In the exhibition ‘La Eterna Juventud’ (The Eternal Youth), Olivia Hernaïz explores the ways in which cultural heritage, national identity and memory influence the individual. Her interest in these themes was awakened while studying her family history, which led her to Russia. She spent three consecutive summers there with a family – her family - she had never previously met. Her grandmother’s two younger brothers, Arturo and Pablo, had been shipped to the then Soviet Union in 1937, together with 3,500 other Spanish children. In total, more than 30,000 children left Spain for various European countries for protection against the Franco regime and the civil war. Olivia Hernaïz’ grandmother thus arrived in Belgium at the age of thirteen, refugee separated from the rest of her family.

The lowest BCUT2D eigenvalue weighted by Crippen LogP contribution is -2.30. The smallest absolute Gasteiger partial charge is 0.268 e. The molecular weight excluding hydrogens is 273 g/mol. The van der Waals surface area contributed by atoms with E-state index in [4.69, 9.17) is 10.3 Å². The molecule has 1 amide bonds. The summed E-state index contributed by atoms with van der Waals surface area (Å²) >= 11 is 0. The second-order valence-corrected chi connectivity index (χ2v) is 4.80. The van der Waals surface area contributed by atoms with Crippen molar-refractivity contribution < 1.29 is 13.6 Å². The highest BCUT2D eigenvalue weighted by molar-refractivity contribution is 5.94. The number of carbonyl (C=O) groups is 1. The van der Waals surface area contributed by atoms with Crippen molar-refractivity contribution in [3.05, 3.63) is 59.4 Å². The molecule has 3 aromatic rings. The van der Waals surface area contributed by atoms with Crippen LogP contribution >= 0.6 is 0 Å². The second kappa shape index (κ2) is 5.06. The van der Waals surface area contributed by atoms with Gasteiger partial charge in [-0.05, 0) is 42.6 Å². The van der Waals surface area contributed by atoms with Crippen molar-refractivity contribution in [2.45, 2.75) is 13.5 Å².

‘La Eterna Juventud’ refers to the strategies behind the fascism of the 1930s, but also to the rise of nationalism today. Personal involvement in a particular region through, for example, cultural, culinary and recreational benchmarks, often serves an administrative tactic. The political climate is therefore reflected in governmental communication strategies. For example, the presence of Spanish children in Russia was instrumentalized by both the Spanish and Russian authorities. Franco portrayed the children as prisoners to be saved, while Stalin erected them as the embodiment of the communist dream. ‘La Eterna Juventud’examines how an individual deals with these forms of political wrangling. Olivia Hernaïz’ cousins are still identified as Spanish, but they are now part of a third generation building a life in Russia. In what way do they still feel connected to a land that has never been their home? And how do they view themselves within a country in which their family tree has only just been planted?